The subject system is a CE-marked device since July 2020. The subject device has a central unit and a chair applicator planned for deep pelvic floor area therapy, as shown in Figure 1.

Click for large image
Figure 1. Representation of DR. ARNOLD’s chair. Courtesy of DEKA MELA company.

At the initial stages of treatment, before each session, a gynecologist or a trained operator set and adjusted the patient’s position; patient’s perineum is positioned in the center of the seat where the coil is placed to ensure a proper intensity of stimulation and to achieve a muscle contractions uniform distribution.

With the use of subject device, the muscles work at the same intensity in all the area considered. A trained assistant or a physician set stimulation intensity and patient’s chair position before each treatment to consent an adequate stimulation and to ensures patient comfort during the treatment. For a precise position of the patient before therapy, the seat height has been adjusted, so that the patient’s legs are perpendicularly flexed, the thighs are parallel to the floor and the feet are flat on the ground.

Assessments and study protocol

All patients underwent eight treatments with the DR. ARNOLD system (DEKA MELA Calenzano, Italy). Sessions were performed twice a week for 4 straight weeks, for 28 min.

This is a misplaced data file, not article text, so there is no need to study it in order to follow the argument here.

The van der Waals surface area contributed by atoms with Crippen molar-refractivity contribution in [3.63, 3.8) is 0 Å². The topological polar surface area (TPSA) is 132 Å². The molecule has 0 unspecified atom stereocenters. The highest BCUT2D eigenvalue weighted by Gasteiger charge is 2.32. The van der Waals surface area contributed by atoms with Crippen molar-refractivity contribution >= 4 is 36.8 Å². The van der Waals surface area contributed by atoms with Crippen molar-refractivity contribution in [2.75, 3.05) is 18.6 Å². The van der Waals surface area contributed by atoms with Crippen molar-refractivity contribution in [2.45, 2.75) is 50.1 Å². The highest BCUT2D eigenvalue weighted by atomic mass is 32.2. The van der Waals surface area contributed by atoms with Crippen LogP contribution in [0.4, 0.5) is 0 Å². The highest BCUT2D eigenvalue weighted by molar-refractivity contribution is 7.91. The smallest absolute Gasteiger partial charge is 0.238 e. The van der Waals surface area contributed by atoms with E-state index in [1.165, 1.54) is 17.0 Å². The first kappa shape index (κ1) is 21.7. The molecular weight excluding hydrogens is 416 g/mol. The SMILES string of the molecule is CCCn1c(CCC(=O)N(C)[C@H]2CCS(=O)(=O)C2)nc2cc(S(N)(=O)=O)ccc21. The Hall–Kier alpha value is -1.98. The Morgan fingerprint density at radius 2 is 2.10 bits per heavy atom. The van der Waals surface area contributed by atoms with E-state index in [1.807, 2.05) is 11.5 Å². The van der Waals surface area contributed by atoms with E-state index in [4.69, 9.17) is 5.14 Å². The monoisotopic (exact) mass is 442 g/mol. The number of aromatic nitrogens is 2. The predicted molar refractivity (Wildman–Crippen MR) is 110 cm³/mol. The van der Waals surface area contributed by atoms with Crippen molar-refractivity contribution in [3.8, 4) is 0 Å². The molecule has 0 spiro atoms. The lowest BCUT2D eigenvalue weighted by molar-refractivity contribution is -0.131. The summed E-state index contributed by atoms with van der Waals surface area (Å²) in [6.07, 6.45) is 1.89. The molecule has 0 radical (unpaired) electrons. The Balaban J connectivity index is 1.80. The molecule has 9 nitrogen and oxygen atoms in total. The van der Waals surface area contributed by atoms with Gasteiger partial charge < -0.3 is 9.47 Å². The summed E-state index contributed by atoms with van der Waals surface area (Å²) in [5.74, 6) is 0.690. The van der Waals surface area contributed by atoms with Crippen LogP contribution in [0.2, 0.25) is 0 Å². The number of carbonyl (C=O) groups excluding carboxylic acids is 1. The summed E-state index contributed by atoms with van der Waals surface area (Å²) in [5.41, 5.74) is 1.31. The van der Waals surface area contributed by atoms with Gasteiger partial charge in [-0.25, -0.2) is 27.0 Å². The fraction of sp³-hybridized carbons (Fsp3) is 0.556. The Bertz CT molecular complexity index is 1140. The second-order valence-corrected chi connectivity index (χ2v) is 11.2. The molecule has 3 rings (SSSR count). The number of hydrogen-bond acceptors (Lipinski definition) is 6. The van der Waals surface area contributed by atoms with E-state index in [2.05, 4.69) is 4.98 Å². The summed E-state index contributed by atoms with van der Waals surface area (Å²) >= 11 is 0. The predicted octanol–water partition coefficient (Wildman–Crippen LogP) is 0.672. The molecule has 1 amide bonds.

All patients started with a short warm-up phase; patients of group A underwent four sessions with the protocol Hypotonus/Weakness 1 and four sessions of the protocol Hypotonus/Weakness 2 [4]. Patients of group B underwent eight sessions with the protocol Overtone/Pain protocol (muscle work aimed at muscle inhibition). The patient’s position and intensity of the stimulation were set before each treatment to ensure adequate stimulation.

Two questionnaires were used to evaluate the urinary improvements: Incontinence Questionnaire Overactive Bladder Module (ICIQ-OAB) [5] has been assigned and filled out by patients of group B, and Incontinence Impact Questionnaire-Short Form (IIQ-7) [6] has been assigned and filled out by patients of group A. The two questionnaires were completed before each treatment and up to 3 months follow-up (3MFU).

A high score shows an important presence of symptoms, while the decrease indicates improvement. Side effects, including tendon pain, muscular pain, local erythema, skin redness and temporary muscle spasm, were evaluated during the entire treatment periods.

Institutional Review Board approval is not necessary as DR. ARNOLD system is a CE-marked device since July 2020. The study was conducted in accordance with the Declaration of Helsinki.